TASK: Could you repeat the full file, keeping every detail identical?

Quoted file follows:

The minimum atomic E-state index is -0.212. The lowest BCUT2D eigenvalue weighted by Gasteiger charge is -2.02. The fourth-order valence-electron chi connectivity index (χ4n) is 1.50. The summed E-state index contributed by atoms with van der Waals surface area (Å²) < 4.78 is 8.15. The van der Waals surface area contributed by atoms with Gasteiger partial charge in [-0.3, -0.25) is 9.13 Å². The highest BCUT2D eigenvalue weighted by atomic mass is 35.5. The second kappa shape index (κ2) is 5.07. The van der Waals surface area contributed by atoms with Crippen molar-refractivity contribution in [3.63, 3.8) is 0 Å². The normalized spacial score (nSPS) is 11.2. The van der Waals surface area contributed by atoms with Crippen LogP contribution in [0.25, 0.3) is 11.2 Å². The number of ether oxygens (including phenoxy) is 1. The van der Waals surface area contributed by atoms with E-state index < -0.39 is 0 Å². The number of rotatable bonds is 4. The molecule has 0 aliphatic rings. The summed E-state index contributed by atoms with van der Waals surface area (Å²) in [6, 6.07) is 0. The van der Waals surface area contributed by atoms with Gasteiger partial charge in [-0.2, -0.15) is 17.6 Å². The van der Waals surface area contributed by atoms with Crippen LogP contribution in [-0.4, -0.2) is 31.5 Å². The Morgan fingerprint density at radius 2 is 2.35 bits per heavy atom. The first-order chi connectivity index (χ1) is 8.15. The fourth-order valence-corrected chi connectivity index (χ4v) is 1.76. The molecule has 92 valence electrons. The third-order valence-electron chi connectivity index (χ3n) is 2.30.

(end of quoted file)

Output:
The minimum atomic E-state index is -0.212. The lowest BCUT2D eigenvalue weighted by Gasteiger charge is -2.02. The fourth-order valence-electron chi connectivity index (χ4n) is 1.50. The summed E-state index contributed by atoms with van der Waals surface area (Å²) < 4.78 is 8.15. The van der Waals surface area contributed by atoms with Gasteiger partial charge in [-0.3, -0.25) is 9.13 Å². The highest BCUT2D eigenvalue weighted by atomic mass is 35.5. The second kappa shape index (κ2) is 5.07. The van der Waals surface area contributed by atoms with Crippen molar-refractivity contribution in [3.63, 3.8) is 0 Å². The normalized spacial score (nSPS) is 11.2. The van der Waals surface area contributed by atoms with Crippen LogP contribution in [0.25, 0.3) is 11.2 Å². The number of ether oxygens (including phenoxy) is 1. The van der Waals surface area contributed by atoms with E-state index < -0.39 is 0 Å². The number of rotatable bonds is 4. The molecule has 0 aliphatic rings. The summed E-state index contributed by atoms with van der Waals surface area (Å²) in [6, 6.07) is 0. The van der Waals surface area contributed by atoms with Gasteiger partial charge in [-0.2, -0.15) is 17.6 Å². The van der Waals surface area contributed by atoms with Crippen LogP contribution in [-0.4, -0.2) is 31.5 Å². The Morgan fingerprint density at radius 2 is 2.35 bits per heavy atom. The first-order chi connectivity index (χ1) is 8.15. The fourth-order valence-corrected chi connectivity index (χ4v) is 1.76. The molecule has 92 valence electrons. The third-order valence-electron chi connectivity index (χ3n) is 2.30.